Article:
By THE NATION
Roberts, an Australian businessman and a veteran in the Asian yachting circuit, finished first in the two races held on Tuesday on his boat Team Hollywood, a big improvement on his second and third place finishes on the first day of racing.
Very little separated the five boats contesting the class on Tuesday, but as the wind picked up speed to 10-12 knots with gusts up to 19 knots as the boats made their way around some islands off Phuket in the final race of the day, tactics were the key.
First day leader WindSikher, raced by Nick Burns and Sarab Singh, came second overall after Tuesday’s two races, where they finished with two third places.
However, Thai-registered boat THA 72, with former world Optimist champion and two-time Asian Games gold medalist Noppakao Poonpat at the helm, ended the day in third place with two second-place finishes on Tuesday.
With so little separating the five boats in the leading class, Noppakao’s experience may prove to be the edge the Thai boat needs by the time the last races are held on Saturday.
“Thank you to the Whitcraft family for giving me the opportunity to sail on their boat,” she said. “I think we did very well today, and I feel happy about that. I think we will keep improving every day.”
In the IRC 1 class, Russian helmsman Alexey Mashkin steered MegaZip to a third and first place on Tuesday for the provisional overall lead. Australian Larry Dean on Fujin was second overall, with fellow Aussie Craig Nicholls on Aquarii in third place.
Despite being one of the smallest boats in the IRC 2 class, Morten Jakobsen steered his Thai-registered boat Over Here into first place overall after a first and third place in Tuesday’s two races.
China’s Shen Sheng was second overall aboard Kata Rocks BigBoys Sailing Team, while the Royal Thai Naval Academy finished third. Experienced sailor Veerasit Puangnak was at the helm of the Royal Thai Navy boat, which this year was crewed by cadet sailors, who are expected to improve with every outing. Their first place in the final race of the day showed how quickly the cadets are learning the ropes.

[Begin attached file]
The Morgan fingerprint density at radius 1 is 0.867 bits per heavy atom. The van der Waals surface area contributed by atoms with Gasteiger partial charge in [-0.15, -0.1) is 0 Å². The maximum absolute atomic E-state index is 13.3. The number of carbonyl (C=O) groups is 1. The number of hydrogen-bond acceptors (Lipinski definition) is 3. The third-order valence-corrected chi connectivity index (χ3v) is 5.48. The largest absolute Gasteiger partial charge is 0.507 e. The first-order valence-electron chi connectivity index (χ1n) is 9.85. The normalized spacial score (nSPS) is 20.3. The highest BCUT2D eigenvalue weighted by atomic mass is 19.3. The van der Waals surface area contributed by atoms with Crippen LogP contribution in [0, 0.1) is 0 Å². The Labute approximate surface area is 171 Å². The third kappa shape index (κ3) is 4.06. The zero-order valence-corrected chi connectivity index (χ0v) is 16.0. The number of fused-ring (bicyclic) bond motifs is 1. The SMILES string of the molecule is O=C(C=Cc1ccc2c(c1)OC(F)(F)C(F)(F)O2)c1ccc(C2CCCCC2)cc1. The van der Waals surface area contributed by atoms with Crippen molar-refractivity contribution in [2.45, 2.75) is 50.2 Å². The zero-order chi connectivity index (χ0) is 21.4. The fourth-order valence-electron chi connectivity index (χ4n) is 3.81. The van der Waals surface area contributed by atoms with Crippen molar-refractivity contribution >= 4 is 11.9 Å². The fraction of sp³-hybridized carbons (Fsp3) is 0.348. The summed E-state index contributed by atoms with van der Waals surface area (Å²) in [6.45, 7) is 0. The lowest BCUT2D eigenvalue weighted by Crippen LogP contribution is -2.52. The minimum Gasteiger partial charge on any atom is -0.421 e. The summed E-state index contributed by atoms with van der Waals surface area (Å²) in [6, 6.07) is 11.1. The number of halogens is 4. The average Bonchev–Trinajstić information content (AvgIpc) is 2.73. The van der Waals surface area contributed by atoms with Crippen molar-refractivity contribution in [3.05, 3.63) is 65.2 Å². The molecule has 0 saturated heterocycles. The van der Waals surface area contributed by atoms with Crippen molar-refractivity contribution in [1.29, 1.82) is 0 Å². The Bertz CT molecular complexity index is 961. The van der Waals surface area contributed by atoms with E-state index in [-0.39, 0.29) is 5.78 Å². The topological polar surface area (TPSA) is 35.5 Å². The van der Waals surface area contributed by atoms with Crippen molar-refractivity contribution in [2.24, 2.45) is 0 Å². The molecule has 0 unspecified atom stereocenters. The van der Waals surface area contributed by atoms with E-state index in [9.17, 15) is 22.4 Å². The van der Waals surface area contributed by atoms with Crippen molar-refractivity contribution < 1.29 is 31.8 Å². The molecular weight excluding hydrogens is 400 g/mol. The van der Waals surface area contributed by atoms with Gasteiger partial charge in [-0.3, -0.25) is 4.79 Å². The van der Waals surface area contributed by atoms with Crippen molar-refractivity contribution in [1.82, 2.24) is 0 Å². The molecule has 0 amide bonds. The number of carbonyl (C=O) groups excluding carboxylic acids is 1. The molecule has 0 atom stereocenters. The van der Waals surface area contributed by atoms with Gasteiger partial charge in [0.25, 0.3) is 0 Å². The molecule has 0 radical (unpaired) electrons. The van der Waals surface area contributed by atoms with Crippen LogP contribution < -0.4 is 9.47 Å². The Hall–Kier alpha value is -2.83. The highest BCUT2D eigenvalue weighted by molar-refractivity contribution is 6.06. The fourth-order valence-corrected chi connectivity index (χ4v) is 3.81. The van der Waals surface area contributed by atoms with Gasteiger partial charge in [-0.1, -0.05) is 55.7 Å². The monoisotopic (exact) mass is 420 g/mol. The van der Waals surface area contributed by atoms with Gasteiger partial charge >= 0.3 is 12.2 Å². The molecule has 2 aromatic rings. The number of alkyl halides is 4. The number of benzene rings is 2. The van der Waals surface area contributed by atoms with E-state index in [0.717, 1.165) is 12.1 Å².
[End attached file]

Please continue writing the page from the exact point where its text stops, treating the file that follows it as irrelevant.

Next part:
Hong Kong-based sailors did well in the Premier class, with Geoff Hill sailing Antipodes into provisional first place overall with a first and second placing. Thailand’s Inthinai Yingsiri was second overall aboard Pine-Pacific, while Hong Kong’s Michael Brinkers sailed Bella Uno into third overall.
In the Multihull Racing class, Australian Dan Fidock leads on Fugazi with two first places on Tuesday, followed by Germany’s Gaetan Verhegge on Team Red Blood and Great Britain’s Dan Moore on Frankenstein.
Britain’s John Newnham leads the Firefly 850 Sports class on Twin Sharks, followed by the Thai-registered Voodoo with Hans Rahmann at the helm and Neil Aye from Great Britain on Mamba in third place.
The waters off Phuket are set to become even more crowded on Wednesday when 24 one-metre radio-controlled boats start four days of racing for the first time with the Phuket King’s Cup Regatta, as well as 120 young sailors, who will be contesting the International Dinghy Fleet.
An international field will pilot the radio-controlled boats, with competitors from Thailand, Malaysia, Singapore, Australia and China.
With regatta organisers keen to promote sailing among the country’s youth, the comprehensive classes which start on Wednesday off Kata Beach will involve 120 young competitors who will contest the Optimist Boys and Girls, Laser 4.7 (Mixed), Laser Standard, Laser Radial and 420 classes.
The Phuket King’s Cup Regatta is organised by the Phuket King's Cup Regatta Organising Committee under the auspices of the Royal Varuna Yacht Club, in conjunction with the Yacht Racing Association of Thailand, the Royal Thai Navy and the Province of Phuket.
There will be five days of racing for keelboats and multihulls, with a reserve day on Thursday, December 5. For the International Dinghy classes and the IOMC class, four consecutive days of racing will start from Wednesday.